I’m proud to be part of an anthology benefiting The Trevor Project (Come, Play under the pen name T. M. Chris), a national organization providing crisis intervention and suicide prevention services to lesbian, gay, bisexual, transgender, queer & questioning (LGBTQ) young people under 25. The Trevor Project has been doing good work for the queer community since 1998.
Trevor is fictional, originally a character created and acted in a one-man show called Word of Mouth by James Lecesne. The show inspired a movie called Trevor, and the movie inspired The Trevor Project. Since then, hundreds of thousands of young people in crisis have reached out to The Trevor Project’s multiple in-person and online life-saving, life-affirming resources.
For more information about The Trevor Project, what it does, and how it was conceived, see their website, from which I shamelessly stole a couple of those sentences above.
There’s another “project” that had a profound influence on me personally, and that’s The Laramie Project. The Laramie Project is a play written about the 1998 real life-murder of Matthew Shepard in Laramie, Wyoming by two men who tortured him, robbed him, and left him for dead. He was found the next day, still alive but too far gone to save.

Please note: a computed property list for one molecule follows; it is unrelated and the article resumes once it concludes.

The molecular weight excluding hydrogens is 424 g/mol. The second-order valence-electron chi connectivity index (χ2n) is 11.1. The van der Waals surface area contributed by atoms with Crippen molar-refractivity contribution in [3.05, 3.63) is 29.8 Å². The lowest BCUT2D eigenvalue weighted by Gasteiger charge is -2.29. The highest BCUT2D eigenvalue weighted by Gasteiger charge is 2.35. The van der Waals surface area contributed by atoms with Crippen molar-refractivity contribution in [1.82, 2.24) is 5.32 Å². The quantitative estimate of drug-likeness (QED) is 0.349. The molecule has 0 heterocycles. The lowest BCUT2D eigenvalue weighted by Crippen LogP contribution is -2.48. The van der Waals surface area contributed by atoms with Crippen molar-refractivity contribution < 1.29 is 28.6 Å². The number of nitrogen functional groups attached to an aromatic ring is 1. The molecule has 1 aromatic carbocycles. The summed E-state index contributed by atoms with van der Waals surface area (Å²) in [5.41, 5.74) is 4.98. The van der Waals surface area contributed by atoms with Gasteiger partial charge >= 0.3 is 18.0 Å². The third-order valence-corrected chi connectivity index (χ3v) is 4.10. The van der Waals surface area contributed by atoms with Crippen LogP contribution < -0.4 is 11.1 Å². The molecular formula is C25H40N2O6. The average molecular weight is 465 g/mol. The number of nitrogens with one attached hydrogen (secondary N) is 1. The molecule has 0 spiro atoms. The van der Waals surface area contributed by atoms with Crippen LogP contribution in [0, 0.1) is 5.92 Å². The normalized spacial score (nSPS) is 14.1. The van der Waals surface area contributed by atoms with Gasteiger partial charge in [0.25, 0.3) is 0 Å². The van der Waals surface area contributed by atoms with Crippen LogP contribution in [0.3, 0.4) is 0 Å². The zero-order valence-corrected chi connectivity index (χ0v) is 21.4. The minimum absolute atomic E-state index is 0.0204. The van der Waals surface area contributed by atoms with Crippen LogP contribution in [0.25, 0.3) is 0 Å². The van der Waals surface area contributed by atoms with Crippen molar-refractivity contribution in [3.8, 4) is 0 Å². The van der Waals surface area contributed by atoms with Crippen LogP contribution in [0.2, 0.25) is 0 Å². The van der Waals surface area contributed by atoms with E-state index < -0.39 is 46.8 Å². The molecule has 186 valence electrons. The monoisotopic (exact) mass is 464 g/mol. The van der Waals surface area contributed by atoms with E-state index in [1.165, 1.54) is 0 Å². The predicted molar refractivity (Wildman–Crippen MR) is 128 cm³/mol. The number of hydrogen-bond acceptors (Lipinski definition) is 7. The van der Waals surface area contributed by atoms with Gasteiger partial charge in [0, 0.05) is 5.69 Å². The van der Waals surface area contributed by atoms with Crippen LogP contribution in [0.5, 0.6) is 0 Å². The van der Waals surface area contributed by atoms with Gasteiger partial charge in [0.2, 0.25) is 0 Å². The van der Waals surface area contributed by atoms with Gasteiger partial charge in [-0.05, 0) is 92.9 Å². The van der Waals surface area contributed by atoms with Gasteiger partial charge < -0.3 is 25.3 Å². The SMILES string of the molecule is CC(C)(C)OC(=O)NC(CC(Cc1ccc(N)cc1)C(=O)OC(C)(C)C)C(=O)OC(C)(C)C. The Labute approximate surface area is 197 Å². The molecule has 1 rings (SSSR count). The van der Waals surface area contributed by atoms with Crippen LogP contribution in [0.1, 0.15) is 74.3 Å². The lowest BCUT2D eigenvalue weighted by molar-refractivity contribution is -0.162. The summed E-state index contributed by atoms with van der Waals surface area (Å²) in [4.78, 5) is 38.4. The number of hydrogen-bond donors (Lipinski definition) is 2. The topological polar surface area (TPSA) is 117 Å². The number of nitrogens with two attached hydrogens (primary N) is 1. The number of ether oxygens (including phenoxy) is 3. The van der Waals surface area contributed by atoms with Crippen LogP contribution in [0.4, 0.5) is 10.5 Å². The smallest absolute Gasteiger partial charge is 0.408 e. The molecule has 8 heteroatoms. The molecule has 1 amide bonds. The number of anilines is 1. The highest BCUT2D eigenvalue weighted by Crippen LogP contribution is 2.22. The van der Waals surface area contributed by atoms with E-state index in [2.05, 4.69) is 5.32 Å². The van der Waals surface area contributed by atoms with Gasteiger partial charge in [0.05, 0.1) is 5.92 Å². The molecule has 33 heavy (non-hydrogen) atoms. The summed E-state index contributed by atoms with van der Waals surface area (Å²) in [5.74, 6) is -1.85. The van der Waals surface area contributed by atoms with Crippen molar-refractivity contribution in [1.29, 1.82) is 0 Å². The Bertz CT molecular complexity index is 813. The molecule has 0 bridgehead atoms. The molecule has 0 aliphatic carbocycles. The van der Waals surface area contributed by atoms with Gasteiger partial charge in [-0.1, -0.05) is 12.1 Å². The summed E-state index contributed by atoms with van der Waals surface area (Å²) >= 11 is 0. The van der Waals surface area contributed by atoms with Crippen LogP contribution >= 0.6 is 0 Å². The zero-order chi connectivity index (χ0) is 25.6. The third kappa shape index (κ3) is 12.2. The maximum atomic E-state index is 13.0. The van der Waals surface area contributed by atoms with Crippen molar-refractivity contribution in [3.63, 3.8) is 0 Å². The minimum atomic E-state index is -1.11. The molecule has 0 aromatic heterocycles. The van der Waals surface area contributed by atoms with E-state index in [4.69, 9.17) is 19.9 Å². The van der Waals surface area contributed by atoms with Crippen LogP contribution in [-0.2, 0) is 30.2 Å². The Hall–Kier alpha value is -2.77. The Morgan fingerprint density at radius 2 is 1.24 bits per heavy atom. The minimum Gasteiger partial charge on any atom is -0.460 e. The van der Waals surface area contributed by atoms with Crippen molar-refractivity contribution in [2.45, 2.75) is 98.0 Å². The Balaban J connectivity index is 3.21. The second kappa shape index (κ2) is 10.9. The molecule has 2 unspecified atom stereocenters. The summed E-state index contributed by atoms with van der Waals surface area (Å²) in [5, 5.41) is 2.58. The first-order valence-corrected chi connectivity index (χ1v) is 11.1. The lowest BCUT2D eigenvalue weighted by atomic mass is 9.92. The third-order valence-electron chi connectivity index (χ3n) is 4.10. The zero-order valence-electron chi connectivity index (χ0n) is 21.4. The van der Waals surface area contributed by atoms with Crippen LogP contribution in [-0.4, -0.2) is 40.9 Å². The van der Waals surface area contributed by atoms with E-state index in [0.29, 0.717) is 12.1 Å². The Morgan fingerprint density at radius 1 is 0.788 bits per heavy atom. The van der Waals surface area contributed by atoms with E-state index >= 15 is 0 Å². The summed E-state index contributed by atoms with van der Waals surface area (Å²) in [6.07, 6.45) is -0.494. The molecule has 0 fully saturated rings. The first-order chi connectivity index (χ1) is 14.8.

One of my hobbies is theater, and I had the opportunity to work on a production of The Laramie Project. Bearing in mind that the play centers the effect of this crime on non-queer people, rather than the damage done to queer people themselves, it is nevertheless deeply moving. Calm, non-hyperbolic, honest, painful, and moving.
Matthew Shepard’s murder called national attention to the need for hate crime legislation. The murderers attempted to use the “gay panic” defense but were succesfully convicted. Since then, several states have banned the use of “panic” as a defense in crimes against gay and trans people, and the American Bar Association has approved a resolution to ban it completely, but the practice still persists.
If you ever get a chance to see a production of The Laramie Project, I hope you’ll take it, but please do also support organizations like The Trevor Project that center the queer community. While education and acceptance are important, particularly with respect to enacting legislation to promote equal rights and equal safety for LGBT+ people, we can’t lose sight of who the true victims of homophobia are.